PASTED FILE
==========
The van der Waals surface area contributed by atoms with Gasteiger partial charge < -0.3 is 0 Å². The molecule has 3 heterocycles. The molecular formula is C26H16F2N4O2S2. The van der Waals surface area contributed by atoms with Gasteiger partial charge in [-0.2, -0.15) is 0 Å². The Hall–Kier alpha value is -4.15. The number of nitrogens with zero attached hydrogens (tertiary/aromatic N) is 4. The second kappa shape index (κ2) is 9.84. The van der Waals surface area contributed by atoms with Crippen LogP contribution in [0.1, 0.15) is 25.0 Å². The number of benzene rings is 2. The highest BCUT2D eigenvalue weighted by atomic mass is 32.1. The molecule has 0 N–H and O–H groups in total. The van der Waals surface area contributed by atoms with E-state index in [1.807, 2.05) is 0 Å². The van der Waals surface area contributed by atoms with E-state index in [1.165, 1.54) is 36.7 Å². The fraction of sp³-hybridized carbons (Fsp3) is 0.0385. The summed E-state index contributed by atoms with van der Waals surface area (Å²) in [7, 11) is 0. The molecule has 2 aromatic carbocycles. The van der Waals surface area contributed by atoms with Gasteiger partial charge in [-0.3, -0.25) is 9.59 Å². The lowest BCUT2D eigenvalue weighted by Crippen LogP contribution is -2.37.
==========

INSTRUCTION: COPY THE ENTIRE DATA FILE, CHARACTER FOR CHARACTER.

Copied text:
The van der Waals surface area contributed by atoms with Gasteiger partial charge < -0.3 is 0 Å². The molecule has 3 heterocycles. The molecular formula is C26H16F2N4O2S2. The van der Waals surface area contributed by atoms with Gasteiger partial charge in [-0.2, -0.15) is 0 Å². The Hall–Kier alpha value is -4.15. The number of nitrogens with zero attached hydrogens (tertiary/aromatic N) is 4. The second kappa shape index (κ2) is 9.84. The van der Waals surface area contributed by atoms with Crippen LogP contribution in [0.1, 0.15) is 25.0 Å². The number of benzene rings is 2. The highest BCUT2D eigenvalue weighted by atomic mass is 32.1. The molecule has 0 N–H and O–H groups in total. The van der Waals surface area contributed by atoms with E-state index in [1.807, 2.05) is 0 Å². The van der Waals surface area contributed by atoms with E-state index in [1.165, 1.54) is 36.7 Å². The fraction of sp³-hybridized carbons (Fsp3) is 0.0385. The summed E-state index contributed by atoms with van der Waals surface area (Å²) in [7, 11) is 0. The molecule has 2 aromatic carbocycles. The van der Waals surface area contributed by atoms with Gasteiger partial charge in [-0.3, -0.25) is 9.59 Å². The lowest BCUT2D eigenvalue weighted by Crippen LogP contribution is -2.37.